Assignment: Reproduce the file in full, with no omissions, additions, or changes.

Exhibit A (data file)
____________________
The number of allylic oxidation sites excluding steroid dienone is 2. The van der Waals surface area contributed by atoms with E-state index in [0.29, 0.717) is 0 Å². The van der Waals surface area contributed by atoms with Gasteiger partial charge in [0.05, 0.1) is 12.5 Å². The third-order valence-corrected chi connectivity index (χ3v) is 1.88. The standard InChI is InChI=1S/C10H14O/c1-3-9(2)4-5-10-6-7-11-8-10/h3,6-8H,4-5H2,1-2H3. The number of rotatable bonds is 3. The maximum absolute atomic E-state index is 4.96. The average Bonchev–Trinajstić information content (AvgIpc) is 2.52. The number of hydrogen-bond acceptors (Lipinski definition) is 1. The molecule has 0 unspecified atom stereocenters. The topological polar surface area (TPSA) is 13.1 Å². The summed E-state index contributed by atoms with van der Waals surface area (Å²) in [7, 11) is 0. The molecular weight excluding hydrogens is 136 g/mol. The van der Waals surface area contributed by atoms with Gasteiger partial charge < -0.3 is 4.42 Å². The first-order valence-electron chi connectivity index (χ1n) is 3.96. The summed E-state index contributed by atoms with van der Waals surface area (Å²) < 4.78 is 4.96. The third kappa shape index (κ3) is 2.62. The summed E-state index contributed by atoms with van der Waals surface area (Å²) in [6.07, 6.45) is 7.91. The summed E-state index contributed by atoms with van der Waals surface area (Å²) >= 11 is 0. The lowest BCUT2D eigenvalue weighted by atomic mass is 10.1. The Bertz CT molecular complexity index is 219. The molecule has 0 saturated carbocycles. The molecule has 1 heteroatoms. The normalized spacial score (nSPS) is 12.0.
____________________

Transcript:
The number of allylic oxidation sites excluding steroid dienone is 2. The van der Waals surface area contributed by atoms with E-state index in [0.29, 0.717) is 0 Å². The van der Waals surface area contributed by atoms with Gasteiger partial charge in [0.05, 0.1) is 12.5 Å². The third-order valence-corrected chi connectivity index (χ3v) is 1.88. The standard InChI is InChI=1S/C10H14O/c1-3-9(2)4-5-10-6-7-11-8-10/h3,6-8H,4-5H2,1-2H3. The number of rotatable bonds is 3. The maximum absolute atomic E-state index is 4.96. The average Bonchev–Trinajstić information content (AvgIpc) is 2.52. The number of hydrogen-bond acceptors (Lipinski definition) is 1. The molecule has 0 unspecified atom stereocenters. The topological polar surface area (TPSA) is 13.1 Å². The summed E-state index contributed by atoms with van der Waals surface area (Å²) in [7, 11) is 0. The molecular weight excluding hydrogens is 136 g/mol. The van der Waals surface area contributed by atoms with Gasteiger partial charge < -0.3 is 4.42 Å². The first-order valence-electron chi connectivity index (χ1n) is 3.96. The summed E-state index contributed by atoms with van der Waals surface area (Å²) < 4.78 is 4.96. The third kappa shape index (κ3) is 2.62. The summed E-state index contributed by atoms with van der Waals surface area (Å²) in [6.07, 6.45) is 7.91. The summed E-state index contributed by atoms with van der Waals surface area (Å²) >= 11 is 0. The lowest BCUT2D eigenvalue weighted by atomic mass is 10.1. The Bertz CT molecular complexity index is 219. The molecule has 0 saturated carbocycles. The molecule has 1 heteroatoms. The normalized spacial score (nSPS) is 12.0.